Healthcare in South Africa is a study in contrasts, which requires a two-pronged approach; addressing both ends of the healthcare spectrum.
It needs to cater for the needs of people who currently don’t have access to even basic quality primary healthcare on the one hand, and addressing the rising incidence of non-communicable diseases on the other.
In addition, a great deal has been documented about the challenges that South Africa face in the provision of adequate primary healthcare, with the cost of healthcare acting as one of the foremost barriers to access across the continent. Other factors include a lack of qualified healthcare workers, shortage of electricity, water and basic technology.
In early October this year, the white paper for the much debated National Health Insurance (NHI) system was released for public comment. With only 20% of South Africans making use of private healthcare due to exorbitant prices, the public healthcare system has been under immense pressure to serve the remaining majority of the population.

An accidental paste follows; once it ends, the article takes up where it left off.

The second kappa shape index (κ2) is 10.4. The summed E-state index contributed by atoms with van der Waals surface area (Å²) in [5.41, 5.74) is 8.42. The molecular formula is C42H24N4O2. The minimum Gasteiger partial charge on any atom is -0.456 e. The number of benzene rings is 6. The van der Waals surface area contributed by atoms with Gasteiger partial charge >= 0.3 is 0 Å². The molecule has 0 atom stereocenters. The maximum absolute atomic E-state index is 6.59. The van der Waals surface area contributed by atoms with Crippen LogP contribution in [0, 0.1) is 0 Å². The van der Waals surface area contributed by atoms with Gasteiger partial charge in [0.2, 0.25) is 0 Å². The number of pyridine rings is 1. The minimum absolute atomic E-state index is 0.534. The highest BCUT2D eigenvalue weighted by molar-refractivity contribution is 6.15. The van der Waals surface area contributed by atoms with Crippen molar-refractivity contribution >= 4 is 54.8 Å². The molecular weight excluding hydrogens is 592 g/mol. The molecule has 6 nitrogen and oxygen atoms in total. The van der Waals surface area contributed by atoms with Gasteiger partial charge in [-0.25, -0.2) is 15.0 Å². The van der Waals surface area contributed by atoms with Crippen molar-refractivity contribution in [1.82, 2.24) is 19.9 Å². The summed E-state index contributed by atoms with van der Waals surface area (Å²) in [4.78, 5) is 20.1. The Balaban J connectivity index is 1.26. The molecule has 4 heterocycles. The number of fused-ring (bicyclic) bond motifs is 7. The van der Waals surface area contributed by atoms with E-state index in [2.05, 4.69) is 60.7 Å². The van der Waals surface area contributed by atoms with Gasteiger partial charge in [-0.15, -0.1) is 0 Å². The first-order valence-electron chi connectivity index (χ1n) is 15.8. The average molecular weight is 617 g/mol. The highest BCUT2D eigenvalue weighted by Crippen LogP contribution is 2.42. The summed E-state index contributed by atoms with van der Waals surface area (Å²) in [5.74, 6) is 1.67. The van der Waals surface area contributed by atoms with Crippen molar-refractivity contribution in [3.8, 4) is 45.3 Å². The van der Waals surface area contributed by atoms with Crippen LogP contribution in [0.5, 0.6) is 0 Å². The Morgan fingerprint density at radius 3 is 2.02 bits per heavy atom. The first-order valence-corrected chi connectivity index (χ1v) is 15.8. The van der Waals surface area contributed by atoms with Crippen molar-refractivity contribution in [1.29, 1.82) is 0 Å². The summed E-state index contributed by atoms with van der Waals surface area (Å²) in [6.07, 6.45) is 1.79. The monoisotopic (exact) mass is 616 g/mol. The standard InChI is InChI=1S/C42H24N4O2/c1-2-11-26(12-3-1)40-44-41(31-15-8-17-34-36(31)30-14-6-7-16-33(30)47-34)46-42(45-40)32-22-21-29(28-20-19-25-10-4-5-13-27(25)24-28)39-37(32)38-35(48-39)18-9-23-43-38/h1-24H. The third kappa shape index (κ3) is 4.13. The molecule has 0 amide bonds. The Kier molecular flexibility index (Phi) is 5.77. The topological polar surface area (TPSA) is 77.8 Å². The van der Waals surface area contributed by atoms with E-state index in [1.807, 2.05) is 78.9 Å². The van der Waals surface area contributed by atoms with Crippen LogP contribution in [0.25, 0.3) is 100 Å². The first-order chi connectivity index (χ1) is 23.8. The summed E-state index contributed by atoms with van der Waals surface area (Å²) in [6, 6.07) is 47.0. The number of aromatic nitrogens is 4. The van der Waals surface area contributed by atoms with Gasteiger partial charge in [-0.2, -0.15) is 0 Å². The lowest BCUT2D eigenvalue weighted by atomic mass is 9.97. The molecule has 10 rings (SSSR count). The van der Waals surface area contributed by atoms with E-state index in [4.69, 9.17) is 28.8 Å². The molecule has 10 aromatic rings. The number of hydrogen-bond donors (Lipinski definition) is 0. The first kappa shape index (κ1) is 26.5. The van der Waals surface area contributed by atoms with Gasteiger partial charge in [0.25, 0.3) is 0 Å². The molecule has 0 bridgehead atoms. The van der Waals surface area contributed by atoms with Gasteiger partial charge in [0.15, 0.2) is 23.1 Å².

The NHI emphasises a new way of thinking in health governance that is needed to reshape the health of South Africa.
“There are a number of significant areas where our healthcare system must transform if we are going to succeed in delivering long-term value-based care,” says Jasper Westerink, chief executive officer, Philips Africa.
Governments cannot be expected to tackle or change the challenges facing the healthcare continuum alone. It has become more important than ever for them to partner and enable businesses and NGOs to work collectively in public private partnerships. A more connected and integrated form of healthcare is key to better serve future generations.
In a landscape with escalating costs, changing regulations and fewer medical resources, innovations, ongoing awareness campaigns and conversations all highlight the progress that is being made in the journey to provide the right care at the right time to all patients. The technologies and platforms are increasing the efficiency of healthcare for both care provider and patients and are intended to reshape the health of the nation.
“I look forward to being on the frontline as we continue to bring technology, data and people together and as we come up with even more innovative solutions that can make people’s lives better in a real and measurable way,” concludes Westerink.
Article by bizcommunity